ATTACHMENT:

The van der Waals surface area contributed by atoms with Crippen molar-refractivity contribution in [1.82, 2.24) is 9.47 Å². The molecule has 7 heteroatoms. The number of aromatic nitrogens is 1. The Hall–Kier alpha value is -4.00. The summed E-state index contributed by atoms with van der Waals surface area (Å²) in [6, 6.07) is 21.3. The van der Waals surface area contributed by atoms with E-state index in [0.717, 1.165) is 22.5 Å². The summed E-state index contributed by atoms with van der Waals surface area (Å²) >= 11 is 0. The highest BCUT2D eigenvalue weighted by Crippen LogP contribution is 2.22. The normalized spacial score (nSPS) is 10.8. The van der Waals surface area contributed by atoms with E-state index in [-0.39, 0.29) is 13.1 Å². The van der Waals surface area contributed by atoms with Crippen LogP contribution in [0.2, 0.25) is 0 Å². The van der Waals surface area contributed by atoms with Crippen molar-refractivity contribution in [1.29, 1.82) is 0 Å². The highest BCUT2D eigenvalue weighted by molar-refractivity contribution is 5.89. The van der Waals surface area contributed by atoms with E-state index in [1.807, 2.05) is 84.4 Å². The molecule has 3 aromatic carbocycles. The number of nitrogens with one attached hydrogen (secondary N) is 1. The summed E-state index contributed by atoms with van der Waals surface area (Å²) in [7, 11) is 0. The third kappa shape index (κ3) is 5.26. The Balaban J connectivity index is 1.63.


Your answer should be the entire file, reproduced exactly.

The van der Waals surface area contributed by atoms with Crippen molar-refractivity contribution in [1.82, 2.24) is 9.47 Å². The molecule has 7 heteroatoms. The number of aromatic nitrogens is 1. The Hall–Kier alpha value is -4.00. The summed E-state index contributed by atoms with van der Waals surface area (Å²) in [6, 6.07) is 21.3. The van der Waals surface area contributed by atoms with E-state index in [0.717, 1.165) is 22.5 Å². The summed E-state index contributed by atoms with van der Waals surface area (Å²) >= 11 is 0. The highest BCUT2D eigenvalue weighted by Crippen LogP contribution is 2.22. The normalized spacial score (nSPS) is 10.8. The van der Waals surface area contributed by atoms with E-state index in [-0.39, 0.29) is 13.1 Å². The van der Waals surface area contributed by atoms with Crippen LogP contribution in [0.2, 0.25) is 0 Å². The van der Waals surface area contributed by atoms with Crippen molar-refractivity contribution in [1.29, 1.82) is 0 Å². The highest BCUT2D eigenvalue weighted by molar-refractivity contribution is 5.89. The van der Waals surface area contributed by atoms with E-state index in [1.807, 2.05) is 84.4 Å². The molecule has 3 aromatic carbocycles. The number of nitrogens with one attached hydrogen (secondary N) is 1. The summed E-state index contributed by atoms with van der Waals surface area (Å²) in [7, 11) is 0. The third kappa shape index (κ3) is 5.26. The Balaban J connectivity index is 1.63.